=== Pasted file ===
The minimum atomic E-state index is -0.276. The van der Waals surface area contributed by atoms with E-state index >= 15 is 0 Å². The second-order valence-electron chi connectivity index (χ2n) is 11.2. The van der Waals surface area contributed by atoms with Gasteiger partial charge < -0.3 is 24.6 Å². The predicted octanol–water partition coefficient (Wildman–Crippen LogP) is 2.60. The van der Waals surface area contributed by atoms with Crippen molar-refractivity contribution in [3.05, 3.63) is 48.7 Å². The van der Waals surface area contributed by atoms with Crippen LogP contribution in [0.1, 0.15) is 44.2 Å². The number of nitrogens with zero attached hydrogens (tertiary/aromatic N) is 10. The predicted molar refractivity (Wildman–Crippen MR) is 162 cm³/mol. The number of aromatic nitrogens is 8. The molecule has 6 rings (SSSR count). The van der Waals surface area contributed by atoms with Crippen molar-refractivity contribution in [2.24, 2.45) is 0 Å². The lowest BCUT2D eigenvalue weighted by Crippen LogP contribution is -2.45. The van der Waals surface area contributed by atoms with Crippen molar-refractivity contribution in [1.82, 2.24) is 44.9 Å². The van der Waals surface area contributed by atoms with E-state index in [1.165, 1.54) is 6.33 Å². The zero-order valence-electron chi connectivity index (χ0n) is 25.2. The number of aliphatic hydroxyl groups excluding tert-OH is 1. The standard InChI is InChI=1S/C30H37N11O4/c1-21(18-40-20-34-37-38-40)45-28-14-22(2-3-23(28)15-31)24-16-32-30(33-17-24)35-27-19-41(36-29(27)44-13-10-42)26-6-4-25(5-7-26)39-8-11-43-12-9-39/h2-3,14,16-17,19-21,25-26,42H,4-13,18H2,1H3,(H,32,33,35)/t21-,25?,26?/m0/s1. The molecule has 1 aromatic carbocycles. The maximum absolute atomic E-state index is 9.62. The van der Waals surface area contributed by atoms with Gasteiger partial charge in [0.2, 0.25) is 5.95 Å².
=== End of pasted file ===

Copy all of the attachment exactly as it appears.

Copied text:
The minimum atomic E-state index is -0.276. The van der Waals surface area contributed by atoms with E-state index >= 15 is 0 Å². The second-order valence-electron chi connectivity index (χ2n) is 11.2. The van der Waals surface area contributed by atoms with Gasteiger partial charge < -0.3 is 24.6 Å². The predicted octanol–water partition coefficient (Wildman–Crippen LogP) is 2.60. The van der Waals surface area contributed by atoms with Crippen molar-refractivity contribution in [3.05, 3.63) is 48.7 Å². The van der Waals surface area contributed by atoms with Crippen LogP contribution in [0.1, 0.15) is 44.2 Å². The number of nitrogens with zero attached hydrogens (tertiary/aromatic N) is 10. The predicted molar refractivity (Wildman–Crippen MR) is 162 cm³/mol. The number of aromatic nitrogens is 8. The molecule has 6 rings (SSSR count). The van der Waals surface area contributed by atoms with Crippen molar-refractivity contribution in [2.24, 2.45) is 0 Å². The lowest BCUT2D eigenvalue weighted by Crippen LogP contribution is -2.45. The van der Waals surface area contributed by atoms with Crippen molar-refractivity contribution in [1.82, 2.24) is 44.9 Å². The van der Waals surface area contributed by atoms with E-state index in [1.165, 1.54) is 6.33 Å². The zero-order valence-electron chi connectivity index (χ0n) is 25.2. The number of aliphatic hydroxyl groups excluding tert-OH is 1. The standard InChI is InChI=1S/C30H37N11O4/c1-21(18-40-20-34-37-38-40)45-28-14-22(2-3-23(28)15-31)24-16-32-30(33-17-24)35-27-19-41(36-29(27)44-13-10-42)26-6-4-25(5-7-26)39-8-11-43-12-9-39/h2-3,14,16-17,19-21,25-26,42H,4-13,18H2,1H3,(H,32,33,35)/t21-,25?,26?/m0/s1. The molecule has 1 aromatic carbocycles. The maximum absolute atomic E-state index is 9.62. The van der Waals surface area contributed by atoms with Gasteiger partial charge in [0.2, 0.25) is 5.95 Å².